Radiopharmaceutical pharmacokinetics are usually approximated by sums of discrete first-order rates, using 3 or more parameters. We hypothesized that pharmacokinetic processes can be modeled even better by continuous probability distributions (CPD) of rates, using only 1-2 parameters. Methods: To test this hypothesis, we used biodistribution data for 188Re-labeled melanin-specific antibody in blood, kidneys, liver, bone marrow, and lungs of melanoma xenograft-bearing mice. We used 3 discrete-rate models (monoexponential, monoexponential with constant, and biexponential) and 4 CPD models (stretched-exponential, modified stretched-exponential, simplified versions of stretched-exponential, and modified stretched-exponential). They were compared by sample-size-corrected Akaike information criterion. Total time integrals of radioactivity were computed for each model and averaged across all models. Results: The ratio of weights of evidence for CPD versus discrete-rate models was high for blood (12.2) and lungs (2.7), almost unity (0.99) for bone marrow, and slightly lower for kidneys (0.81) and liver (0.73). In all organs or tissues except lungs, model-averaged time integrals were 12.7%-54.0% higher than biexponential model estimates. Conclusion: Simple CPD models often outperform more complex discrete-rate models on pharmacokinetic data. Radioactivity time integrals are more robustly estimated by multimodel inference than using any single model.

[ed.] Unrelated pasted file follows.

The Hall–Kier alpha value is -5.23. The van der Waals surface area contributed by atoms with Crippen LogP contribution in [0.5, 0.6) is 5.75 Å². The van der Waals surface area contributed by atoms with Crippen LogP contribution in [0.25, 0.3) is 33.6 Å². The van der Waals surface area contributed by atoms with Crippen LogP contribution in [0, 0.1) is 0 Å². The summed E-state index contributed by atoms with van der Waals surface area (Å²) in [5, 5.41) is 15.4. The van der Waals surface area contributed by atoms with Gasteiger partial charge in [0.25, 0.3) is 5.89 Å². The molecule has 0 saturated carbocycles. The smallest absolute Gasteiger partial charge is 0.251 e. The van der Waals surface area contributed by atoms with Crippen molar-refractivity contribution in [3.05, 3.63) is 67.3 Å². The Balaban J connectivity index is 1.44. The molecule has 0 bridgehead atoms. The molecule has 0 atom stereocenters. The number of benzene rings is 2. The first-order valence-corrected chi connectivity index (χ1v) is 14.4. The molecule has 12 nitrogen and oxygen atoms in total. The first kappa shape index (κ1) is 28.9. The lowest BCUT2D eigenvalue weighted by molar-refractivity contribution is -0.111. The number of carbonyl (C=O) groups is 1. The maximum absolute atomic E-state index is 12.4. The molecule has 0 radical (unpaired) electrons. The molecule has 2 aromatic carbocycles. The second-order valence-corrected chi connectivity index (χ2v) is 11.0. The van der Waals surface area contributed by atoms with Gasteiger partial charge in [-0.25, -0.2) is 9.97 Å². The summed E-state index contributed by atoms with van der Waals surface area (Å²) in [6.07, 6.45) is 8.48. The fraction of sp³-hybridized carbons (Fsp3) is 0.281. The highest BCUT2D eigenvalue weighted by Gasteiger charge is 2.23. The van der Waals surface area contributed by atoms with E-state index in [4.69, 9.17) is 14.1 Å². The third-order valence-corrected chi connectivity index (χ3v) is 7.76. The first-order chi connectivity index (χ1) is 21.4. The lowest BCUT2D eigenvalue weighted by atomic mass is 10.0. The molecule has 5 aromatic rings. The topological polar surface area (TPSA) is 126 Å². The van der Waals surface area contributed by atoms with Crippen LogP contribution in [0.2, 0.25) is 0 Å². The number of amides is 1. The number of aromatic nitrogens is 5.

ASJC Scopus subject areas
- Radiology Nuclear Medicine and imaging